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I have a circuit that requires to switch on/off the load using arduino control signal. The load uses 5V DC and upto 3A current. MOSFET or relay must be used to switch the load supply on/off. Input to my circuit is continuous 5V DC.

Which should I use either a relay or MOSFET?

I have used IRF540 MOSFET which works but after it switches on the load voltage is only 3V, which is very less power to the load.

If I have to use a MOSFET what type of MOSFET is preferrable?

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    \$\begingroup\$ You're not providing enough voltage to the gate of the IRF540. That FET should be suitable for this situation, just drive it with an appropriate voltage. \$\endgroup\$
    – Hearth
    May 12 '21 at 2:46
  • \$\begingroup\$ It is OK to try out IRL540N, which is logical level trigger (5V, TTL), but not the very old IRF540N, which is 7+V trigger (Vgs(th) > 7V). \$\endgroup\$
    – tlfong01
    May 12 '21 at 2:58
  • \$\begingroup\$ The IRL540N is still an n-FET. Won’t work. \$\endgroup\$ May 12 '21 at 5:41
  • \$\begingroup\$ You can use any n-Mosfet in its stead which has a low enough turn-on gate threshold voltage and sufficient drain current rating. The Mosfet must be between the load and ground, keep 5V permanently on the high side of the load. \$\endgroup\$
    – tobalt
    May 12 '21 at 5:50
  • \$\begingroup\$ @hacktastical Of course an n Mosfet will work..I think you misunderstood a part of the question. This is a completely standard low side switch n-Fet application. Yes one could build a p-Fet high side switch instead but that would be more awkward and unusual. \$\endgroup\$
    – tobalt
    May 12 '21 at 5:52
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If you want to use a MOSFET, my preference, you need to chose one suitable for the application. This includes current, voltage, load, etc. With the Arduino you need a Logic Level preferably a UIS rated mosfet. The MOSFET must be properly enhanced (see graph on data sheet) to determine the Vgs voltage required to do this. Keep your load and allowable voltage drop in mind. Be sure the grounds are connected. When it is on measure the voltage between the source and drain, it should be less than 0.2 volts, if more you are not properly driving it. The IRF540 is not designed for logic level inputs. Its threshold can be as high as 4 volts. With the Arduino it is wise to put a pull down or pull up resistor to guarantee the output state while it is in reset and your code takes over. This will prevent output glitches.

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The IRF540 is an n-channel device. This requires the gate to be brought higher than the source to turn on. What’s happening instead is that the FET is following the gate voltage, minus the threshold voltage. So if the n-FET gate is at 5V, and threshold is 2V, then it won’t conduct if the drain is higher than (5V-2V), or 3V. So it swings to that and pinches off.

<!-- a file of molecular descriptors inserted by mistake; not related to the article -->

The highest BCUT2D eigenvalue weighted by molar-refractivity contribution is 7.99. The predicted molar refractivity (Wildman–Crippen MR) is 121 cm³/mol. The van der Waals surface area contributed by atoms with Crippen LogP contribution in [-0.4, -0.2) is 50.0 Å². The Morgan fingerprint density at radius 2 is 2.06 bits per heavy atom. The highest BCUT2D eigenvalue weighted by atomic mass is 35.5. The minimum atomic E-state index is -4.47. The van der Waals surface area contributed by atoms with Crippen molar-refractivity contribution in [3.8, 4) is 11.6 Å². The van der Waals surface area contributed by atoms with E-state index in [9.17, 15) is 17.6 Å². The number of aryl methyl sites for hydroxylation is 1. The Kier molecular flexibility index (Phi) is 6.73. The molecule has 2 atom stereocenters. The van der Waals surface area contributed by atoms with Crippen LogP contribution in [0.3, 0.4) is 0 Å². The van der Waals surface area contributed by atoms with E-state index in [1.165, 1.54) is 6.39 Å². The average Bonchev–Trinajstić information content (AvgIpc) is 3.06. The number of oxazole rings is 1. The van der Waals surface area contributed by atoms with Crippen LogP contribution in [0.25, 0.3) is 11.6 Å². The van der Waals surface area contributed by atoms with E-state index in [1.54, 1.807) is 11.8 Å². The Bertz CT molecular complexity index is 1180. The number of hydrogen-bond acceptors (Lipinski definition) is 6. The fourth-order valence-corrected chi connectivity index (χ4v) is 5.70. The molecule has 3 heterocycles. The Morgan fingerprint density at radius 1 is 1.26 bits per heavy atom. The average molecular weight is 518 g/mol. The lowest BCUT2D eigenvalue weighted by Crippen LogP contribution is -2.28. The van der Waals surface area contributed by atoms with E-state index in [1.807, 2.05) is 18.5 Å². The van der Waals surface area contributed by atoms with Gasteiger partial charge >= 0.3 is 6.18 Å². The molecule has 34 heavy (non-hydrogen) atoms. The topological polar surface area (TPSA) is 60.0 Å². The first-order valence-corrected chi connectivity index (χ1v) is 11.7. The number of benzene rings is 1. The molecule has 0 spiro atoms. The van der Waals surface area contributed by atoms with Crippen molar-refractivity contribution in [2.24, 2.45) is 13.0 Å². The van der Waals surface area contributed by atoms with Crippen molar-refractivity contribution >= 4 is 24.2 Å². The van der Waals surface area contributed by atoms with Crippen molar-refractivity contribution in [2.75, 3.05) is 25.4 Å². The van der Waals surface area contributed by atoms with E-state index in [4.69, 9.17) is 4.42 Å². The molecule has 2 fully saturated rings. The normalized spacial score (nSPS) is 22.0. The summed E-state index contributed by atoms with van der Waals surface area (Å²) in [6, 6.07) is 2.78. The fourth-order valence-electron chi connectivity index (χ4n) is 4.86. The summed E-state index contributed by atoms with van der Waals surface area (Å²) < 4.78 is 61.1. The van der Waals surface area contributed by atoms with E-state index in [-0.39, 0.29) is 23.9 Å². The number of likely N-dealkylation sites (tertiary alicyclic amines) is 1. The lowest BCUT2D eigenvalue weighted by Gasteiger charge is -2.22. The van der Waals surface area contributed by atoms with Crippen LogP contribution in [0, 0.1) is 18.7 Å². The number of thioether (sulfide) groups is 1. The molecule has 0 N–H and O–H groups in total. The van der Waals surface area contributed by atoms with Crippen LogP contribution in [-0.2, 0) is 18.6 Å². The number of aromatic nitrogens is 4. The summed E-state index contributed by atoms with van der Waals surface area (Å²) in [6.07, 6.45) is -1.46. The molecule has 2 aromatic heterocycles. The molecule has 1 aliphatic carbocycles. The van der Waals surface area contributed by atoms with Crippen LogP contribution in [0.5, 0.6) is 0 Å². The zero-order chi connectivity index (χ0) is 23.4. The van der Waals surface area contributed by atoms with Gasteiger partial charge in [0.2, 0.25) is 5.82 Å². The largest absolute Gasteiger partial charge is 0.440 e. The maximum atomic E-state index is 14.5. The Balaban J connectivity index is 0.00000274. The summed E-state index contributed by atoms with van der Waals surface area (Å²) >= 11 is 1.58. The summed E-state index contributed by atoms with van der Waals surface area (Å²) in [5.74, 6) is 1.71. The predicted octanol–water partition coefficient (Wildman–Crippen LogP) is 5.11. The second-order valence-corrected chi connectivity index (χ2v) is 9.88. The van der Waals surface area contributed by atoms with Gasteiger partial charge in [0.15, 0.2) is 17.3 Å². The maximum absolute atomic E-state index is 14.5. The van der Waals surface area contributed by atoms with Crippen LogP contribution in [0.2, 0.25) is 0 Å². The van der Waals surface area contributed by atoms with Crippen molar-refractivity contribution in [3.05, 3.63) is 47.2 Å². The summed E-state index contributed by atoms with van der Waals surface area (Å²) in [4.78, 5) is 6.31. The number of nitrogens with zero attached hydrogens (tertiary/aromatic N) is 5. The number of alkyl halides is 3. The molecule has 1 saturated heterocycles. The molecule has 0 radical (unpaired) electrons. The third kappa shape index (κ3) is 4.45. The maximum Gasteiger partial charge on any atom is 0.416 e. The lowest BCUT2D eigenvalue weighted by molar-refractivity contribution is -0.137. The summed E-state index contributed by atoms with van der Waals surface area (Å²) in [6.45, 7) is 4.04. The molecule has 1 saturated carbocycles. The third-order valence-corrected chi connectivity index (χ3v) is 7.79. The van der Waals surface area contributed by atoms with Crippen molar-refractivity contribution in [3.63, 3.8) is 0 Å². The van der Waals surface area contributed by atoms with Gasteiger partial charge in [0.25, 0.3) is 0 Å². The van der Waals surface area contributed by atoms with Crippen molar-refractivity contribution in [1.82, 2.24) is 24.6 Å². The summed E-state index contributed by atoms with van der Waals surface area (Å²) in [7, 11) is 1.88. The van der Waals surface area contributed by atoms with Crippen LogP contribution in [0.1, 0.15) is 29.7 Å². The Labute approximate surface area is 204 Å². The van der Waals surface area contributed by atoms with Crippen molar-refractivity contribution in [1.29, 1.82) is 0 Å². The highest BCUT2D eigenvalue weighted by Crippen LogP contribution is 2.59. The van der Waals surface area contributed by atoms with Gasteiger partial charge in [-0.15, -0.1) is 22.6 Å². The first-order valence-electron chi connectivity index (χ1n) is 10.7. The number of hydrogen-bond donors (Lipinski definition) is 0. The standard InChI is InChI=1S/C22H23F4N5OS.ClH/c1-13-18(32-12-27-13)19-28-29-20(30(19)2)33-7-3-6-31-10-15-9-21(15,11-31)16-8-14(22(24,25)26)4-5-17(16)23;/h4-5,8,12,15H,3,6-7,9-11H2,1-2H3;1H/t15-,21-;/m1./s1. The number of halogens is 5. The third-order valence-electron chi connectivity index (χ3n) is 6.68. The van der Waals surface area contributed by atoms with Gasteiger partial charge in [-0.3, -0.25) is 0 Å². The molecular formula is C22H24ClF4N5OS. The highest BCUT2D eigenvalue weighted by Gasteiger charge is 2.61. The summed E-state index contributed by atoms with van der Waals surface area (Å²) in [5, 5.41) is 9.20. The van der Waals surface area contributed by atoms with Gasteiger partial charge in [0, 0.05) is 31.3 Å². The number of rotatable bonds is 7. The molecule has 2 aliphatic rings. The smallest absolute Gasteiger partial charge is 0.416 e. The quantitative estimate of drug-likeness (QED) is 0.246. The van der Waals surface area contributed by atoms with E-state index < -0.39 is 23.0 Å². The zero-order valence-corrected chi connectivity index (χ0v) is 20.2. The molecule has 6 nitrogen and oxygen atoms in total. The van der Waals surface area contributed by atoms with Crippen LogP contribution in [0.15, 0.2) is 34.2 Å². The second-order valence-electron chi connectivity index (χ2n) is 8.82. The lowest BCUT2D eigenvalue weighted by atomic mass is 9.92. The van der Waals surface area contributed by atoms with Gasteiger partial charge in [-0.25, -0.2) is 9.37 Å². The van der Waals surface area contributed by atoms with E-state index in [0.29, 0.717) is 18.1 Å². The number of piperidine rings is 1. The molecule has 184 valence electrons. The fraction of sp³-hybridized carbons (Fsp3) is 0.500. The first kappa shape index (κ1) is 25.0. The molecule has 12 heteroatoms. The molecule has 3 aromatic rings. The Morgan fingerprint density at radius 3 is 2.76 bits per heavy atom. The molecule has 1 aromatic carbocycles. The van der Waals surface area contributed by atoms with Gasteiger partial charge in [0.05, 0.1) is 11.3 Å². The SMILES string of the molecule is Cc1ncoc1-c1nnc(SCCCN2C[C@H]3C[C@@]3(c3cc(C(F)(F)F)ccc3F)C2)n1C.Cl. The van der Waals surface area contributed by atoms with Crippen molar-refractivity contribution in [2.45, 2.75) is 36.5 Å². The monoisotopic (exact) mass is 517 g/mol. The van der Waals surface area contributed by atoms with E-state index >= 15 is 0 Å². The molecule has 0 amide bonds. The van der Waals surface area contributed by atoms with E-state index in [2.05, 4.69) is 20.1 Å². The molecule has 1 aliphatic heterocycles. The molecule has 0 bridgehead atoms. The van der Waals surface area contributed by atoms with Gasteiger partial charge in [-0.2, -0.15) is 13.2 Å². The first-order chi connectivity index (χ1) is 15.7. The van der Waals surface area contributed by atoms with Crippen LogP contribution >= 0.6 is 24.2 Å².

Instead, use a p-FET, which switches on when the gate is lower than the source. Gate at GND, FET is fully on, gate at 5V, FET is fully off. The AO3401A is a 4A device that would work fine for this, but any ‘logic level’ p-FET rated for the current you need would work.

If you decide you need a relay (maybe you want dry contacts?) consider that you’ll still probably need a FET to drive its coil. This is more easily done if you drive the low side with an n-FET, but a p-FET on the high side works too. Either way, don’t forget the catch diode: without it, the coil flyback will kill your FET.

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  • \$\begingroup\$ But what if the logic pin can't even reach 5V. Then the pFet will be never fully depleted (still off though). It's more usual to put an n-Fet between ground and load. But use one with low enough threshold \$\endgroup\$
    – tobalt
    May 12 '21 at 4:24
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    \$\begingroup\$ The threshold voltage for the FET will give some margin on the high side. The AO3401A has a low threshold of only -0.9V typical. If that is an issue, a pull-up to 5V will overcome that. \$\endgroup\$ May 12 '21 at 4:29
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    \$\begingroup\$ How will a pull-up solve this ? That would only work if the logic pin is an open-drain output. If it is e.g. a 3.3V push-pull output, you can't drive it higher than 3.3V with a pull-up and the pFet will be always on. \$\endgroup\$
    – tobalt
    May 12 '21 at 5:44
  • \$\begingroup\$ A p-FET with a less aggressive (higher) threshold (e.g, -2.5V) would also work. \$\endgroup\$ May 12 '21 at 5:45
  • \$\begingroup\$ If the output is push-pull CMOS it will swing to the 5V rail if there’s no other loading on the pin sinking current. If it’s TTL it won’t, but it can nevertheless be pulled up to 5V as if it were open-collector. \$\endgroup\$ May 12 '21 at 5:49
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Use a MOSFET if you want something small and cheap, and you do not require the control circuit to be isolated from the circuit you are switching. Also if you want fast, bounce-free switching.

If you require the circuits to be physically isolated from each other, and contact bounce and slow switching are not a issue, relays are hard to beat. For instance, in large installations, where separate systems that don't have a common signal ground need a simple way to exchange control information, "closed loop" signalling with relays can be a good option. (Opto couplers might be another.)

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